I study marine ecological transitions over large spatial and temporal scales. Marine invertebrates influence habitat development and structure, as well as regional to global marine chemistry and climate feed-backs. I examine the sedimentary and fossil record of mass extinctions, critical transitions in biogeography, and small scale animal-environment interactions.
State Shifts in Benthic Ecology
Animals that dominate seafloor ecosystems can switch roles during local or widespread environmental change or global mass extinctions, and altered ecosystem states can persist for millions of years. I investigate the ways marine animals influence habitat development and water conditions, to determine how new states arise, persist, and eventually terminate. Shifts in benthic ecosystems influence marine sedimentation, geochemistry, and global climate.
Ammonites: Swimmers or Drifters?
Ammonites are extinct shelled cephalopods distantly related to squids. Ammonite shells vary wildly in shape and size. I analyze hydrodynamics of ammonite shells to determine challenges to moving through the water. I use comparisons to modern cephalopod physiology to interpret the possible locomotion styles of these once world-dominant ocean animals.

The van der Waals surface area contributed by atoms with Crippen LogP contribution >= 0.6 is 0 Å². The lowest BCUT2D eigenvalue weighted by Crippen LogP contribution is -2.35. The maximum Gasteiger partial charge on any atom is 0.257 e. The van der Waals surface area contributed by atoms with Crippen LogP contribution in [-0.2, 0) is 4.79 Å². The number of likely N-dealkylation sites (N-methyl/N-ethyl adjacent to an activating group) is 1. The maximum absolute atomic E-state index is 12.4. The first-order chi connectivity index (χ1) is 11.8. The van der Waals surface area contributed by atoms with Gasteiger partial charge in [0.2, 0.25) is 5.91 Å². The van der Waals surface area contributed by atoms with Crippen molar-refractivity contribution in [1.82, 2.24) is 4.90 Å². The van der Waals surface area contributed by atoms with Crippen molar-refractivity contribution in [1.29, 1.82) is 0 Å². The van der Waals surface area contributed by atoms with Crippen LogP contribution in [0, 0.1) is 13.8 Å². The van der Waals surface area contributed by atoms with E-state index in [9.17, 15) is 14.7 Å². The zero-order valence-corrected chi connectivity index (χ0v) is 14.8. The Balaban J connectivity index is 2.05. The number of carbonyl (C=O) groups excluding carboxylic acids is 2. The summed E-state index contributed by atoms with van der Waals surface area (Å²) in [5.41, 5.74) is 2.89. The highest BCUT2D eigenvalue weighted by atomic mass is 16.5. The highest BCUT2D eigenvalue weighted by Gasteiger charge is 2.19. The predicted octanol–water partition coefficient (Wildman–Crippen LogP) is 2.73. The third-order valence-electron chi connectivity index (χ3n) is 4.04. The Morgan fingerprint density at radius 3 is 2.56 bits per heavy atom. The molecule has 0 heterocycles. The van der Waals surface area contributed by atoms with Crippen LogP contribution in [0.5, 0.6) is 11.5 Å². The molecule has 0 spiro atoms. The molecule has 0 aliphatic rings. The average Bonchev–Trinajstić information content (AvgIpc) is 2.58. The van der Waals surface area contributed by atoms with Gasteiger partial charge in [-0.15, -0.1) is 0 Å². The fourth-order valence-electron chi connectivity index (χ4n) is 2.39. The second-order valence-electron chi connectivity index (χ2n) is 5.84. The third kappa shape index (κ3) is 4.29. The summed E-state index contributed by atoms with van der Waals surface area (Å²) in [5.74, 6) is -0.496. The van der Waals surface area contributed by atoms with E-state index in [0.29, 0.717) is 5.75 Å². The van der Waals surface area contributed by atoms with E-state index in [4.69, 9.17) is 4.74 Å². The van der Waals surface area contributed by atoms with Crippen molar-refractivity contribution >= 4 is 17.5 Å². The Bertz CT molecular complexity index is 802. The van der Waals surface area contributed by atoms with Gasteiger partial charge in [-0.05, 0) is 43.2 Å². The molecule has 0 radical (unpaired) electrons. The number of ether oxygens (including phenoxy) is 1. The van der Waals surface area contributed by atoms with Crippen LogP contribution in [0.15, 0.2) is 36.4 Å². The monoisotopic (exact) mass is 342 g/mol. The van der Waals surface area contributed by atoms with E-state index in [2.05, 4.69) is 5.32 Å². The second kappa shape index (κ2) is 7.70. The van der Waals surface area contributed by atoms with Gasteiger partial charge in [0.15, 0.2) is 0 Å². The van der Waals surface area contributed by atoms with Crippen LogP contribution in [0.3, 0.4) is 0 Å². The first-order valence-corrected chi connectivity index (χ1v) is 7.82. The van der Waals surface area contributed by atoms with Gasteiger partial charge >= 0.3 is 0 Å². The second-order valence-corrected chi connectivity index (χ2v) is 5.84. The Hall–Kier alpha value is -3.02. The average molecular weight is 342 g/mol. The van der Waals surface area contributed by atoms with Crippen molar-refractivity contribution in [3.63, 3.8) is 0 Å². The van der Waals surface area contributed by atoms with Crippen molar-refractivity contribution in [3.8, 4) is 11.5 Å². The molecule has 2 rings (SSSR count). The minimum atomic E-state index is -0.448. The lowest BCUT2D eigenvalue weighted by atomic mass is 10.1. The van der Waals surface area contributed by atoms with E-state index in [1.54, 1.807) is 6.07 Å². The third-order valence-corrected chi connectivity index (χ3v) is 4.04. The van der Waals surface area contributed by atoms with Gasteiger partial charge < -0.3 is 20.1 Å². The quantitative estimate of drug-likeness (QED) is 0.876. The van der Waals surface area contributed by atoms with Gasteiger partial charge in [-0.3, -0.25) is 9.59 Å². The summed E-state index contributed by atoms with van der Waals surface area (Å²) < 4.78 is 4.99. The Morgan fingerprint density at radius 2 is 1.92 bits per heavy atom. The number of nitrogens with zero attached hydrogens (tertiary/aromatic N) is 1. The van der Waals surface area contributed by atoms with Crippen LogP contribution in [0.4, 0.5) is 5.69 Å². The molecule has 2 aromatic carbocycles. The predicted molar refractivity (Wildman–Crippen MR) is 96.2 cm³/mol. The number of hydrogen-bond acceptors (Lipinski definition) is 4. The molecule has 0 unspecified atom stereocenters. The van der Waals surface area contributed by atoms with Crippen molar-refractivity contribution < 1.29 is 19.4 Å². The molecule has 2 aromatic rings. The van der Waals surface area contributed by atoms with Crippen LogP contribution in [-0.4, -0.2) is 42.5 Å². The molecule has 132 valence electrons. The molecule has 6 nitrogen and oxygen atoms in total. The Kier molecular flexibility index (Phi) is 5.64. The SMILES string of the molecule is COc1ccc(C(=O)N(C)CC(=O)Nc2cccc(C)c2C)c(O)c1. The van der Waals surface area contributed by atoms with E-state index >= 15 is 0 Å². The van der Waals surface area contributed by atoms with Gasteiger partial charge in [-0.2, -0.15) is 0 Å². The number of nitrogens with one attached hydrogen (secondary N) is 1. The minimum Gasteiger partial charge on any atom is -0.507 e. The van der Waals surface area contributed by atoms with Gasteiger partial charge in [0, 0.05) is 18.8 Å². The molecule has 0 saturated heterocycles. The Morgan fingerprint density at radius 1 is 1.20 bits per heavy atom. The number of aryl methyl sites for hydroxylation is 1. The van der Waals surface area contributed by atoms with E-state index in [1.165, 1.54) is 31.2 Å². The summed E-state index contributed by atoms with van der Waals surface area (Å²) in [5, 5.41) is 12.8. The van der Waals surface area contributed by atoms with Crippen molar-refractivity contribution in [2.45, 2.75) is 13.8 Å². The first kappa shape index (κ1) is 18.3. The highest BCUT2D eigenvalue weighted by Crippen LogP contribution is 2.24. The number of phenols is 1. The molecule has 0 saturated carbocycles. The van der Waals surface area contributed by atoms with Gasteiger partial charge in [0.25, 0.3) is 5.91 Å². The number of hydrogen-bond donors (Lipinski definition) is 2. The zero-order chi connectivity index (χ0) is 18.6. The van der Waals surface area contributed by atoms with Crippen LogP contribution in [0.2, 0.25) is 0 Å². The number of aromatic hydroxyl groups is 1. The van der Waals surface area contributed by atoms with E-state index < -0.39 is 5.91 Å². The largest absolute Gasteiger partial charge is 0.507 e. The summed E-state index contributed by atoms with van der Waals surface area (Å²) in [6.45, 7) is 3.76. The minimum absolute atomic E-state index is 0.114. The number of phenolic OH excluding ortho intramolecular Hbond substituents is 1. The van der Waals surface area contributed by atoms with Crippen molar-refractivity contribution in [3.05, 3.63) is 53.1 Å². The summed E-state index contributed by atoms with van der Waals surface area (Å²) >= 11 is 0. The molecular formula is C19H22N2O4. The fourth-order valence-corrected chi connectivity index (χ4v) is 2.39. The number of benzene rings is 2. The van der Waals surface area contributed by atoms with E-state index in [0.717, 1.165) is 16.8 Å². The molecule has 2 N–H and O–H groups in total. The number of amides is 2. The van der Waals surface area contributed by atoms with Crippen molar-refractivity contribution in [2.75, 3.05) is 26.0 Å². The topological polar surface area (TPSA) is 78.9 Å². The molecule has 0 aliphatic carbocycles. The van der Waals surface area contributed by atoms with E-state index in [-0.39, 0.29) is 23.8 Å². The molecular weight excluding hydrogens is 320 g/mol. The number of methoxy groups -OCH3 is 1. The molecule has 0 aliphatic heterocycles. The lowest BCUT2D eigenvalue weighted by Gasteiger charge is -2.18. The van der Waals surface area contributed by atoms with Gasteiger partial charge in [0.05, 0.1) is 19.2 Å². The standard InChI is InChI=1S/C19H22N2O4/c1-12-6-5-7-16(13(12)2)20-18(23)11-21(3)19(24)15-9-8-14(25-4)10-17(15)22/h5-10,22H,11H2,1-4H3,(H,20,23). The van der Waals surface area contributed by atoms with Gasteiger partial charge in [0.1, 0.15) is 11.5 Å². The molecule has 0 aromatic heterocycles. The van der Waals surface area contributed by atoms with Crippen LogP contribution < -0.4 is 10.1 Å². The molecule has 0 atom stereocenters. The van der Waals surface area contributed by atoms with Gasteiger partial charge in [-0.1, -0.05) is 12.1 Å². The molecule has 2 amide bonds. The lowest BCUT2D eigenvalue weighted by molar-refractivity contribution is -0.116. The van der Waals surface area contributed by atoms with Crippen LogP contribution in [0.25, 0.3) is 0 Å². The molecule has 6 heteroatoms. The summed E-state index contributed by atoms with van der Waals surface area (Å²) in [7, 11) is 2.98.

Life, Weathering, and Marine Chemistry
Biotic regimes can remove crucial ions from seawater, changing the balance of ocean chemistry. Distinguishing the temporal and spatial distribution of biotic and diagenetic sinks for silica and calcium carbonate can reveal long term marine cycling dynamics.
The Marine Paleoecology Lab is currently home to two MS and two PhD students. We are not currently seeking additional graduate students for the 2017-2018 academic cycle.
Undergraduate Research Opportunities
The Marine Paleoecology Lab is currently home to several undergraduate students, studying mass extinctions, functional morphology, and growth in fossil animal life histories. Students interested in proposing new projects to start in summer 2017 should contact Dr. Ritterbush in January 2017.